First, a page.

Across the construction industry, drones (UAV/UAS) are being used during almost every phase of a project, from initial planning and site mapping to health and safety checks and project progress reports. DroneDeploy’s 2018 Commercial Drone Industry Trends Report shows that the construction industry now leads in commercial drone adoption with a 239% surge, set to increase during 2019.
A report by PwC estimated the addressable market of drone-powered solutions in infrastructure to be $45.2B, and PwC UK recently reaffirmed their belief that technology is an enabler for positive change by completing its first stock count audit using drone technology. The rise in commercial drone use for industry-specific tasks comes as no surprise: Field workers are using drones to scope out and identify hidden dangers or health and safety concerns onsite, so they can be addressed before they cause any delays to projects. Also, the US-based general contractor, The Beck Group, implemented drone technology to cut down at least 5 hours of meeting time per week and reduce re-work by 25%.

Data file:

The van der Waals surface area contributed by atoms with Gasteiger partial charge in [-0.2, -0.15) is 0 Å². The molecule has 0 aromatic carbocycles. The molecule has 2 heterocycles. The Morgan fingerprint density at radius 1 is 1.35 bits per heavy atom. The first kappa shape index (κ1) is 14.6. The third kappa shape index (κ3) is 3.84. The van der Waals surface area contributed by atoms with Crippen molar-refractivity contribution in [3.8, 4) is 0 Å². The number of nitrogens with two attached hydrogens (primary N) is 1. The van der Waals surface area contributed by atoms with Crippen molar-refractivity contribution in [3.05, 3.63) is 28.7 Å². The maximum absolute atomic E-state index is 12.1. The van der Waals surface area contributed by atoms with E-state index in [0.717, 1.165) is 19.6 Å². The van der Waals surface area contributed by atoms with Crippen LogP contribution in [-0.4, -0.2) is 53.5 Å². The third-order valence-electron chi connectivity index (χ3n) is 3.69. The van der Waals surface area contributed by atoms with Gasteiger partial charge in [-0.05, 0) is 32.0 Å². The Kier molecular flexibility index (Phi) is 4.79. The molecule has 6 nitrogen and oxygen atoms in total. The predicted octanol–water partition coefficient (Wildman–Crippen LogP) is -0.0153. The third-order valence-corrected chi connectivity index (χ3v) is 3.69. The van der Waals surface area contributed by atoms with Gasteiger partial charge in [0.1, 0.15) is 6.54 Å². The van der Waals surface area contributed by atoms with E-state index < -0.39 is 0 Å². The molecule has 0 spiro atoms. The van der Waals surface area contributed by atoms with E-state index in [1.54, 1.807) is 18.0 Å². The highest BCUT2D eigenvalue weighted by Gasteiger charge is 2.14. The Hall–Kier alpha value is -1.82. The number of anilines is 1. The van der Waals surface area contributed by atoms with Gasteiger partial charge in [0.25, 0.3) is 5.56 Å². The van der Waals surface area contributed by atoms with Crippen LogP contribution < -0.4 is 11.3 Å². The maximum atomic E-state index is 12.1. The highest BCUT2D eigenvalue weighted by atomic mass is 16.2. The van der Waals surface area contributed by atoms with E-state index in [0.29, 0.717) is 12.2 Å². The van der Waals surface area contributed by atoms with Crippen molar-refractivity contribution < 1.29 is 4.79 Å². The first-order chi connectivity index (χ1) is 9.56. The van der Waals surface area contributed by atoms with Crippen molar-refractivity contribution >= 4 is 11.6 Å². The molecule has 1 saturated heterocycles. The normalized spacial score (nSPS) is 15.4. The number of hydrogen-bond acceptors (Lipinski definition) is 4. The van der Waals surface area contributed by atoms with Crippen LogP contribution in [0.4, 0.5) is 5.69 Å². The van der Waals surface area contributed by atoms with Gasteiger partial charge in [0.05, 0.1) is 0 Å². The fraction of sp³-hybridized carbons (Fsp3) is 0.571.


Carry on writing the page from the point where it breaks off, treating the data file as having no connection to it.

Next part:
Renowned drone manufacturer, DJI, highlights the benefits of using drones to assist with planning, construction project management, and risk management, and with a dedicated section of their site for the construction industry and relevant case studies, it’s clear to see that manufacturers are very much aware of the demand in the sector. With the increased popularity and use of drones, comes the motivation for innovation of the technology, so things can only get better as time progresses.
We hope we disrupted your day with some of our favorite construction industry game-changers of 2020! For more trends in the industry check out our article